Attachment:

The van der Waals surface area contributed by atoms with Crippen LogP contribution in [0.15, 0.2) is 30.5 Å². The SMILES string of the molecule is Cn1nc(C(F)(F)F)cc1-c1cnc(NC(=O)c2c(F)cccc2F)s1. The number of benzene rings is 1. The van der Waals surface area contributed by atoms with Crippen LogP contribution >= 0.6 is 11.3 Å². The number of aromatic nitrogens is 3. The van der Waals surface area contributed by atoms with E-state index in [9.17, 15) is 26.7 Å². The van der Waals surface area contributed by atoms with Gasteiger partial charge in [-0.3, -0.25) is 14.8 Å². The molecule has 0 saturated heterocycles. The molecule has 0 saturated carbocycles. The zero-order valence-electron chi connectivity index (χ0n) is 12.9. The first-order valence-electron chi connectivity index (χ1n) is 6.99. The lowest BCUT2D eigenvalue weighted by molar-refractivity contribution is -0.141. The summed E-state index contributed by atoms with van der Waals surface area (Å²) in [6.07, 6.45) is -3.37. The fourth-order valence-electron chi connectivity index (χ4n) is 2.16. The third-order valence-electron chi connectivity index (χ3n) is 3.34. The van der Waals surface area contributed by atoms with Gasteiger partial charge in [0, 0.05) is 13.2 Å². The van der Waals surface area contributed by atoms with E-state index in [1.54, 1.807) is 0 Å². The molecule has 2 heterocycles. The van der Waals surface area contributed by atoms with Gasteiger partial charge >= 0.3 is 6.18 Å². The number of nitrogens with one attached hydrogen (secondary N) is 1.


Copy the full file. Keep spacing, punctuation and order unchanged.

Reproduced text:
The van der Waals surface area contributed by atoms with Crippen LogP contribution in [0.15, 0.2) is 30.5 Å². The SMILES string of the molecule is Cn1nc(C(F)(F)F)cc1-c1cnc(NC(=O)c2c(F)cccc2F)s1. The number of benzene rings is 1. The van der Waals surface area contributed by atoms with Crippen LogP contribution >= 0.6 is 11.3 Å². The number of aromatic nitrogens is 3. The van der Waals surface area contributed by atoms with E-state index in [9.17, 15) is 26.7 Å². The van der Waals surface area contributed by atoms with Gasteiger partial charge in [-0.3, -0.25) is 14.8 Å². The molecule has 0 saturated heterocycles. The molecule has 0 saturated carbocycles. The zero-order valence-electron chi connectivity index (χ0n) is 12.9. The first-order valence-electron chi connectivity index (χ1n) is 6.99. The lowest BCUT2D eigenvalue weighted by molar-refractivity contribution is -0.141. The summed E-state index contributed by atoms with van der Waals surface area (Å²) in [6.07, 6.45) is -3.37. The fourth-order valence-electron chi connectivity index (χ4n) is 2.16. The third-order valence-electron chi connectivity index (χ3n) is 3.34. The van der Waals surface area contributed by atoms with Gasteiger partial charge in [0, 0.05) is 13.2 Å². The van der Waals surface area contributed by atoms with E-state index in [1.54, 1.807) is 0 Å². The molecule has 2 heterocycles. The van der Waals surface area contributed by atoms with Gasteiger partial charge >= 0.3 is 6.18 Å². The number of nitrogens with one attached hydrogen (secondary N) is 1.